Postoperative Pyoderma Gangrenosum Following Video-Assisted Thoracic Surgery
July 2017 | Volume 16 | Issue 7 | Case Reports | 711 | Copyright © July 2017
Stanislav N. Tolkachjov MD,a Philip Y. Sun MS,b and Alina G. Bridges DOa
aSurgical Dermatology Group. Birmingham, AL bMayo Clinic College of Medicine, Mayo Clinic, Rochester, MN
Pyoderma gangrenosum (PG) is a neutrophilic, ulcerative dermatosis that can develop at sites of cutaneous trauma, including surgical incisions, a phenomenon known as pathergy. The characteristic lesion is a painful, rapidly expanding ulceration with a violaceous undermined border.1 A biopsy taken from the expanding violaceous border shows predominantly neutrophilic dermal inflammation with neutrophilic abscess formation.
The etiology of PG appears to be variable among patients, as about a half of the reported cases are associated with systemic disease such as inflammatory bowel disease, rheumatoid arthritis, or myeloproliferative disorders, while the other half seem to be idiopathic.2 PG is difficult to diagnose as other etiologies, including infectious, vasculitic, and other inflammatory dermatoses, must be excluded.1 Histopathologic and biochemical markers of PG, such as dermal neutrophilic infiltrate or overexpression of interleukin-8,3 respectively, are not pathognomonic. Given that several drugs, such as hydralazine, mesalamine, and sunitinib, are reportedly associated with PG, failure to recognize this association and stop these medications may delay diagnosis and therapy. We report a case of idiopathic postoperative PG following video-assisted thoracic surgery (VATS).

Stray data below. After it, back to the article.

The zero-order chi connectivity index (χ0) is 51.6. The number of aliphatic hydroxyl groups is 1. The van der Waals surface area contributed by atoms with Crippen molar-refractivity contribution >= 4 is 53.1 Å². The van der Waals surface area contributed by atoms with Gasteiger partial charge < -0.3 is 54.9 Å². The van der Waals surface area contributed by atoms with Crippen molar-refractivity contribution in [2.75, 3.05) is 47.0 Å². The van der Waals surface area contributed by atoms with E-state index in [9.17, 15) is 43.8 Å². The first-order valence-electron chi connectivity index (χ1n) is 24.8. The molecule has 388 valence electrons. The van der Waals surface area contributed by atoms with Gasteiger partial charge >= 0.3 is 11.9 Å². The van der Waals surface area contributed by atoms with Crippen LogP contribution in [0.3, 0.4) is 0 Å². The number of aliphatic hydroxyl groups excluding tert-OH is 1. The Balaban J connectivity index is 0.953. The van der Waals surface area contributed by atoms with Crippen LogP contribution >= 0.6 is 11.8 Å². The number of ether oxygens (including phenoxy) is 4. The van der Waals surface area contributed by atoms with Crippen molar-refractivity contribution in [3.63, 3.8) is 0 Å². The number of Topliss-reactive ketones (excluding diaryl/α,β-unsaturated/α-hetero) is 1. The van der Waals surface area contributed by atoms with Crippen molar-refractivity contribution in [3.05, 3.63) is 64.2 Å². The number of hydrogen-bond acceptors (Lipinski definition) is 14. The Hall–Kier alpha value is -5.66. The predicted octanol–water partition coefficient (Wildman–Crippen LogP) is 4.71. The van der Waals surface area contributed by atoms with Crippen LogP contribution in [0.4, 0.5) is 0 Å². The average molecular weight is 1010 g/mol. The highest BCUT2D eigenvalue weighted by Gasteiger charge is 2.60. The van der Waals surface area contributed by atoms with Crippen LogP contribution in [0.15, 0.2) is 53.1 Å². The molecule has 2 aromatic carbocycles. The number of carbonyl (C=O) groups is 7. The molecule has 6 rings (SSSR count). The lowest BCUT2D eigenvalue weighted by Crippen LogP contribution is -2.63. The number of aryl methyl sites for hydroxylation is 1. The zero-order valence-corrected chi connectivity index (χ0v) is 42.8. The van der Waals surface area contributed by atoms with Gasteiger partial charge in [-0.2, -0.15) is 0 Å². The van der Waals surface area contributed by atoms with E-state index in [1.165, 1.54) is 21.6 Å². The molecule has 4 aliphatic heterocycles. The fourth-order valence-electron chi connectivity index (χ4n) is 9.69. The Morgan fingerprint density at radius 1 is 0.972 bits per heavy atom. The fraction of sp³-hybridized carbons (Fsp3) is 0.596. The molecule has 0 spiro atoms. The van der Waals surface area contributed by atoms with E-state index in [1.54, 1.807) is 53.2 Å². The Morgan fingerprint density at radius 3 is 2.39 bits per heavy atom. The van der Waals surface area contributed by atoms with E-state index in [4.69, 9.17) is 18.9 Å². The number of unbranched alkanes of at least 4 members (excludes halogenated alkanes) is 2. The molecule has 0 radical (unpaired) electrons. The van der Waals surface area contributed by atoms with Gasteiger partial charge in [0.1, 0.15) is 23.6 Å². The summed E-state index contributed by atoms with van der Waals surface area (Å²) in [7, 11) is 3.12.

J Drugs Dermatol. 2017;16(7):711-713.